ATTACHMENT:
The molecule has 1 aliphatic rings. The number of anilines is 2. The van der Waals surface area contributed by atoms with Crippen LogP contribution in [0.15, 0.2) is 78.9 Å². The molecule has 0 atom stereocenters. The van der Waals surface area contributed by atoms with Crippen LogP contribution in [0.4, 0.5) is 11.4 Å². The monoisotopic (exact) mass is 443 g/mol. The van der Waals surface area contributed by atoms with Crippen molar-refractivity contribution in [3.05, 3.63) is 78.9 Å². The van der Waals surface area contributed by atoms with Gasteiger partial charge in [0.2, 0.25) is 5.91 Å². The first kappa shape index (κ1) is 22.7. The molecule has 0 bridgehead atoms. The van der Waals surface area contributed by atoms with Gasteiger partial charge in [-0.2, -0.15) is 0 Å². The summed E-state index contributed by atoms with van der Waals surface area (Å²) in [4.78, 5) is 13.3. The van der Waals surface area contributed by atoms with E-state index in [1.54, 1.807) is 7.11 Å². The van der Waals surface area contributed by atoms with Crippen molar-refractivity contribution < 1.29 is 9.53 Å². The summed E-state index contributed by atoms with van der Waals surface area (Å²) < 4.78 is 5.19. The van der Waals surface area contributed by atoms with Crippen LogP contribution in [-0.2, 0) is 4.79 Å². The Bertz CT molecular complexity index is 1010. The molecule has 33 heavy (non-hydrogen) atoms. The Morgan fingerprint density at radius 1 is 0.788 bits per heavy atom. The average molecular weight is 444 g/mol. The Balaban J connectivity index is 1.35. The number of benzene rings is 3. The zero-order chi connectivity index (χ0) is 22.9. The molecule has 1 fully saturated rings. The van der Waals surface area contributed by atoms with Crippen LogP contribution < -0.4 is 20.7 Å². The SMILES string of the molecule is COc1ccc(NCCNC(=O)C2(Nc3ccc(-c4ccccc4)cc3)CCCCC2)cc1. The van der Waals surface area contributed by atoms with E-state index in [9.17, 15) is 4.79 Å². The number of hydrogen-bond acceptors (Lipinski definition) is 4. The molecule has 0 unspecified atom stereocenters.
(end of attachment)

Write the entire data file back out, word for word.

The molecule has 1 aliphatic rings. The number of anilines is 2. The van der Waals surface area contributed by atoms with Crippen LogP contribution in [0.15, 0.2) is 78.9 Å². The molecule has 0 atom stereocenters. The van der Waals surface area contributed by atoms with Crippen LogP contribution in [0.4, 0.5) is 11.4 Å². The monoisotopic (exact) mass is 443 g/mol. The van der Waals surface area contributed by atoms with Crippen molar-refractivity contribution in [3.05, 3.63) is 78.9 Å². The van der Waals surface area contributed by atoms with Gasteiger partial charge in [0.2, 0.25) is 5.91 Å². The first kappa shape index (κ1) is 22.7. The molecule has 0 bridgehead atoms. The van der Waals surface area contributed by atoms with Gasteiger partial charge in [-0.2, -0.15) is 0 Å². The summed E-state index contributed by atoms with van der Waals surface area (Å²) in [4.78, 5) is 13.3. The van der Waals surface area contributed by atoms with E-state index in [1.54, 1.807) is 7.11 Å². The van der Waals surface area contributed by atoms with Crippen molar-refractivity contribution < 1.29 is 9.53 Å². The summed E-state index contributed by atoms with van der Waals surface area (Å²) < 4.78 is 5.19. The van der Waals surface area contributed by atoms with Crippen LogP contribution in [-0.2, 0) is 4.79 Å². The Bertz CT molecular complexity index is 1010. The molecule has 33 heavy (non-hydrogen) atoms. The Morgan fingerprint density at radius 1 is 0.788 bits per heavy atom. The average molecular weight is 444 g/mol. The Balaban J connectivity index is 1.35. The number of benzene rings is 3. The zero-order chi connectivity index (χ0) is 22.9. The molecule has 1 fully saturated rings. The van der Waals surface area contributed by atoms with Crippen LogP contribution < -0.4 is 20.7 Å². The SMILES string of the molecule is COc1ccc(NCCNC(=O)C2(Nc3ccc(-c4ccccc4)cc3)CCCCC2)cc1. The van der Waals surface area contributed by atoms with E-state index in [9.17, 15) is 4.79 Å². The number of hydrogen-bond acceptors (Lipinski definition) is 4. The molecule has 0 unspecified atom stereocenters.